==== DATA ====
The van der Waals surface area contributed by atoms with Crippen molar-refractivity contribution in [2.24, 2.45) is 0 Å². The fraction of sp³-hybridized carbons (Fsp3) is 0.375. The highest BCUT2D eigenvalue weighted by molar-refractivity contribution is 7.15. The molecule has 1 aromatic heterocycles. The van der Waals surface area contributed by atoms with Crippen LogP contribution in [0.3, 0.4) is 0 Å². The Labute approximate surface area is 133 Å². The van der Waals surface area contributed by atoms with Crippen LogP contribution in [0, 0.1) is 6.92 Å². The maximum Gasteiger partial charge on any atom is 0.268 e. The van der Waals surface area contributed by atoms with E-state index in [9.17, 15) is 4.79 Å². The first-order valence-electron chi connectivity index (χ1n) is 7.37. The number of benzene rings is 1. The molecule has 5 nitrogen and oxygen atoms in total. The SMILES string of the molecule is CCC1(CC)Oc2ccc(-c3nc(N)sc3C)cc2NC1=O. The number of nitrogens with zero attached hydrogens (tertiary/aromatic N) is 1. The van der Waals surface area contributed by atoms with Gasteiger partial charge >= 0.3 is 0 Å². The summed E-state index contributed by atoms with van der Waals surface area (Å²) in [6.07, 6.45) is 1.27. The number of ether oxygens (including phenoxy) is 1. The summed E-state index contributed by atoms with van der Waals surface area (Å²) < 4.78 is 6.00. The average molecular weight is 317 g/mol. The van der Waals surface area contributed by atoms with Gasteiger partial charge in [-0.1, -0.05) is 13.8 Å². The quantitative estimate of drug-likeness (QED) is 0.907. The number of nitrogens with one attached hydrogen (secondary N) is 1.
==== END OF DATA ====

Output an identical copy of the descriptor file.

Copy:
The van der Waals surface area contributed by atoms with Crippen molar-refractivity contribution in [2.24, 2.45) is 0 Å². The fraction of sp³-hybridized carbons (Fsp3) is 0.375. The highest BCUT2D eigenvalue weighted by molar-refractivity contribution is 7.15. The molecule has 1 aromatic heterocycles. The van der Waals surface area contributed by atoms with Crippen LogP contribution in [0.3, 0.4) is 0 Å². The Labute approximate surface area is 133 Å². The van der Waals surface area contributed by atoms with Crippen LogP contribution in [0, 0.1) is 6.92 Å². The maximum Gasteiger partial charge on any atom is 0.268 e. The van der Waals surface area contributed by atoms with E-state index in [9.17, 15) is 4.79 Å². The first-order valence-electron chi connectivity index (χ1n) is 7.37. The number of benzene rings is 1. The molecule has 5 nitrogen and oxygen atoms in total. The SMILES string of the molecule is CCC1(CC)Oc2ccc(-c3nc(N)sc3C)cc2NC1=O. The number of nitrogens with zero attached hydrogens (tertiary/aromatic N) is 1. The van der Waals surface area contributed by atoms with Gasteiger partial charge >= 0.3 is 0 Å². The summed E-state index contributed by atoms with van der Waals surface area (Å²) in [6.07, 6.45) is 1.27. The number of ether oxygens (including phenoxy) is 1. The summed E-state index contributed by atoms with van der Waals surface area (Å²) < 4.78 is 6.00. The average molecular weight is 317 g/mol. The van der Waals surface area contributed by atoms with Gasteiger partial charge in [-0.1, -0.05) is 13.8 Å². The quantitative estimate of drug-likeness (QED) is 0.907. The number of nitrogens with one attached hydrogen (secondary N) is 1.